Meeting Report: Silicon Valley IABC

Collaboration Done Right – The secrets of a successful project between corporate staff and outside consultants, by Ian Griffin and Kate Peters

ThumbsAt the March 21, 2013 meeting of the IABC Silicon Valley Chapter vocal impact coach and author Kate Peters and freelance speechwriter Ian Griffin reviewed lessons from a two-year collaborative project at Cisco.

In early 2010, Ian worked as an Executive Communications Manager supporting George O’Meara, the SVP for Services Sales at Cisco in San Jose. He knew George needed presentation skills coaching and found Kate’s book Can You Hear Me Now? on Amazon. He sent her a note asking if she could provide coaching services. That began a highly successful working relationship which lasted until George left Cisco two years later.

Kate Peters is a vocal impact coach, singing performing artist, and author. She focuses on finding each person’s strengths and helps individuals express themselves in ways supportive of their professional and personal lives, whether speaking or singing. She helps public speakers clarify the articulation and organization of their ideas. She aligns their personal brand with the message they want to deliver and enhances presentation content with stories to increase the potential for connection with the audience.

As an Executive Communications Manager at Cisco, Ian’s role was to research and gather content for presentations and aligned the material to the overall corporate message.

Collaboration not competition

Ian hired Kate to work with George on improving his presentation skills, specifically to make it easier for the audience to understand his Chicago accent.

The original engagement grew into a two-year engagement where Kate was closely involved with many presentations.

Ian and Kate were aware that working together brought a potential for competition. Turf battles can happen. This is an obstacle many outside consultants face when they work with staff in large corporations.

Indeed, there were times when Kate suggested enhancement to content, an area that Ian was responsible for. Likewise, Ian, as a long-time member of the National Speaker’s Association, had his own presentation skills suggestions.

The solution, they found, was to work together as a team, not against each other. The benefits of this were apparent in a number of ways. Kate, with a background in music, performance and video, helped Ian make George look better on camera in the many short video messages that were a common way Cisco executives communicated with their teams. Ian became skilled in filming video and became known for his expertise by other Cisco communications managers.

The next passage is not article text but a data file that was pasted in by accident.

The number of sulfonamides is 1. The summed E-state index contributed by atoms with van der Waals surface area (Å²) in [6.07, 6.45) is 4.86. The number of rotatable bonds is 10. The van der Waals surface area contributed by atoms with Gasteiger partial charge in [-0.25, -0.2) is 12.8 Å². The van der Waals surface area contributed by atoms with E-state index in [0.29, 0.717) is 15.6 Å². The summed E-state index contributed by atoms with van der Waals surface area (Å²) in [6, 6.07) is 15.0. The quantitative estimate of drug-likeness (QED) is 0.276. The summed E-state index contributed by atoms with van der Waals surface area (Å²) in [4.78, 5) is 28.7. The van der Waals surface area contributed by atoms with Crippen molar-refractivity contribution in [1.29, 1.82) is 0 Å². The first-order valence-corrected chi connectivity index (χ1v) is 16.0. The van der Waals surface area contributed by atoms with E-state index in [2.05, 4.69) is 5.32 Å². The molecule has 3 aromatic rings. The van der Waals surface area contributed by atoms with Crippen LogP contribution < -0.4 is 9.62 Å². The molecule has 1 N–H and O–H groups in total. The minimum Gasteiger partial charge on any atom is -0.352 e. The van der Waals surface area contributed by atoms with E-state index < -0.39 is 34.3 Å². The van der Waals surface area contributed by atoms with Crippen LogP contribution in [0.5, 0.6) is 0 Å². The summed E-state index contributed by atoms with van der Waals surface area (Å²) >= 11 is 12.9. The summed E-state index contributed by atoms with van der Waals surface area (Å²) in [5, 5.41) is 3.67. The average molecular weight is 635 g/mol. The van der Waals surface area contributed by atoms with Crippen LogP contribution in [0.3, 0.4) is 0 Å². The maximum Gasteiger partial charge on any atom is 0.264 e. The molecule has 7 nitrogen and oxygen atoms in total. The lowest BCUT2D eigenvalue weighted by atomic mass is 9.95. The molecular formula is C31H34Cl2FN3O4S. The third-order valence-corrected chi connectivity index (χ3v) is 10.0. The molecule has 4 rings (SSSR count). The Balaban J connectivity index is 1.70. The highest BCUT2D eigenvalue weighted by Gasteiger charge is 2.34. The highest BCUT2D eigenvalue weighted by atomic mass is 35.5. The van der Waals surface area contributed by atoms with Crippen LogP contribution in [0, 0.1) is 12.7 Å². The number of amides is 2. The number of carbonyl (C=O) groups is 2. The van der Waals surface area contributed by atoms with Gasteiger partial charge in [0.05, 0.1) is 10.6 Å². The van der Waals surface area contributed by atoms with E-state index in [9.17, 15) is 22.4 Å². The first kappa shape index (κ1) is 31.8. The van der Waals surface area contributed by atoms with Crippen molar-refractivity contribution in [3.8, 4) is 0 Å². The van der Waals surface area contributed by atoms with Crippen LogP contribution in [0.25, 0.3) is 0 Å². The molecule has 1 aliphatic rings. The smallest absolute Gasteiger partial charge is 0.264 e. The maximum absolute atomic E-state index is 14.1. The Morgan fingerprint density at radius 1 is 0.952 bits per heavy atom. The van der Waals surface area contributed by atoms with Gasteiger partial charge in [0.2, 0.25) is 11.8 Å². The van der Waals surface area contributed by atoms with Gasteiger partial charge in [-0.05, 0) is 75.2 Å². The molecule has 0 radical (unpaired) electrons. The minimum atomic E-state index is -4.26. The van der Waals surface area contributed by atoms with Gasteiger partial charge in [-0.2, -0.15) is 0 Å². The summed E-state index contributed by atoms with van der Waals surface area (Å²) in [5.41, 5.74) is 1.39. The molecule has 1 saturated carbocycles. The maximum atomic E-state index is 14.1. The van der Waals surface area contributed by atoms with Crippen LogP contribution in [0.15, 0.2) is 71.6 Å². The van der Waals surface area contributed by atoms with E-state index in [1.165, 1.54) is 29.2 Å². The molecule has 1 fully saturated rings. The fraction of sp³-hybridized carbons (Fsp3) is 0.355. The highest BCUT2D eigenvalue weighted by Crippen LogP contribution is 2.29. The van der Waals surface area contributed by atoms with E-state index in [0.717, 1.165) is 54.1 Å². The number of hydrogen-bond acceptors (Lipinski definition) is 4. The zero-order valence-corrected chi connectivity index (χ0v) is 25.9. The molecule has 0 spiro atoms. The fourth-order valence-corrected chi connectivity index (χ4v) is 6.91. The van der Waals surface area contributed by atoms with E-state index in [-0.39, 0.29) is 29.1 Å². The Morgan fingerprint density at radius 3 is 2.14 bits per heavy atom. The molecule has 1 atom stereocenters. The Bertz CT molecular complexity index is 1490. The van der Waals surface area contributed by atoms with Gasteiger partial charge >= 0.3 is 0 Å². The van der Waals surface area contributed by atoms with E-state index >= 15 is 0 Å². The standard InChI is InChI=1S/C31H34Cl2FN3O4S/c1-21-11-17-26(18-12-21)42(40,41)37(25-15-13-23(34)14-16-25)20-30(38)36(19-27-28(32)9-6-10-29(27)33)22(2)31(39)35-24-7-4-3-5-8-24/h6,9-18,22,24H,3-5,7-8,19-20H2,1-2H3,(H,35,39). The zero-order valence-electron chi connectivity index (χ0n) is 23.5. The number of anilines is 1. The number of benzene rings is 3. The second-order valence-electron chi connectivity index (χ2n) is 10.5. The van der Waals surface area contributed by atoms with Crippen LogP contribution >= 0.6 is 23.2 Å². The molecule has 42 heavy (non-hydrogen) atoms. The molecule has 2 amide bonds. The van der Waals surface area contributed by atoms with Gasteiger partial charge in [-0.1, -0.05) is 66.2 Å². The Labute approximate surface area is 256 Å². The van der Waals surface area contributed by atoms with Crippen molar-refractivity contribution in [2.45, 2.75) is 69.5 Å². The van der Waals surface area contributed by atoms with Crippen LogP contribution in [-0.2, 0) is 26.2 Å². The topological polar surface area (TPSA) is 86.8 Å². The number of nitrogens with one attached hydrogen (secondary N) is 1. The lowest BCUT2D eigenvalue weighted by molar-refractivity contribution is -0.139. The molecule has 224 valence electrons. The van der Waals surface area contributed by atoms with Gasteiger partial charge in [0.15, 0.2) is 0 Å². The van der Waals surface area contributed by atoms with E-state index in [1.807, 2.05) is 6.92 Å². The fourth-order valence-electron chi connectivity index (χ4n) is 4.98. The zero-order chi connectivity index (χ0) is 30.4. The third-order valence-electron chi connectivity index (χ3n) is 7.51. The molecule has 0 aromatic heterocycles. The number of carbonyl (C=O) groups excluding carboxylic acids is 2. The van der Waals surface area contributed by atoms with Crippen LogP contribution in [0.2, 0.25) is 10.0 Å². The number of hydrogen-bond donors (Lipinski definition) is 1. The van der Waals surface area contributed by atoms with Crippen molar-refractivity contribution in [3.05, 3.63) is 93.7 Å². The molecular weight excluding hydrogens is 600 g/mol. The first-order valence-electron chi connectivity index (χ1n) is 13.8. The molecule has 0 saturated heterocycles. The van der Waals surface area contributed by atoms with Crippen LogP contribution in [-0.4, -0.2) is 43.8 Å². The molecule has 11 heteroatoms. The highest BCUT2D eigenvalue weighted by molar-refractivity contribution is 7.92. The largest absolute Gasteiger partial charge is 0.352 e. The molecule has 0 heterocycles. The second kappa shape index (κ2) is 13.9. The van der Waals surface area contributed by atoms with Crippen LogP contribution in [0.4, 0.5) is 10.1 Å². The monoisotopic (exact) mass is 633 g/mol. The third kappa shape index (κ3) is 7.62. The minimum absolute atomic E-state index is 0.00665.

Ian reciprocated by introducing Kate to other communications managers at Cisco which helped to expand her presence across the company.

Lessons learned

Kate lists a number of things to keep in mind as an outside consultant working with staff in a large corporation.

  • We are better together. Our combined skills are better than either one working alone.
  • Be an advocate. Bring attention to the work of the employee at times when executives might take it for granted.
  • Keep in touch. Regular meetings help the employee and consultant work more effectively.
  • Show appreciation. Say thank you often and in different ways.
  • Know when to keep quiet and let the employee do their work.

Ian found there were a number of secrets to success working with a consultant.

  • Choose wisely. Be ready to interview multiple candidates to find a consultant who is the right fit.
  • Secure initial buy-in. Ian sold the executive on the idea of hiring a consultant as a “swing coach” for his presentation “game”.
  • Know the “cut-over point” – where and when the consultant will augment your role, and don’t be reluctant to explore new areas where they can support the outcome.
  • Manage the budget. Keep the executive and managers in the loop on costs and make sure invoices are paid in a timely manner.
  • Respect the consultant’s time.

Advantages of collaboration

The three advantages Kate found when working with Ian were:

  • As an employee, he knew people she didn’t and was happy to put her in front of others who could use her services. The initial $5,000 contract evolved into a multi-year engagement.
  • Ian knew the organization and kept her abreast of important organizational changes and processes about which she would otherwise not have known.
  • Ian did things she didn’t want to do and vice versa.

The three advantages Ian found when working with Kate were:

  • He valued the support she gave the executive. It augmented his role. Some of the least stressful and most effective meetings were between George and Kate with Ian as an observer, seeing results he could never have achieved alone.
  • Ian benefited from using Kate as a consultant who was able to mentor him on his own presentation skills.
  • He found new ways to amplify the unique skills the consultant brought to the organization among his peers.

Relationships that last

Now that Ian has left Cisco, the relationship he established with Kate continues. Corporate employees never know when they might want to or need to go out on their own. Relationships that are formed through organizations like IABC and one-on-one contacts with industry leaders like Kate are useful bridges to life after corporate employment.

Both Kate and Ian acknowledge the value of having a strong professional network both inside and outside an organization. In fact, they are charter members of the newly formed Silicon Valley Speechwriters Roundtable which is a forum for professionals interested in presentation excellence.

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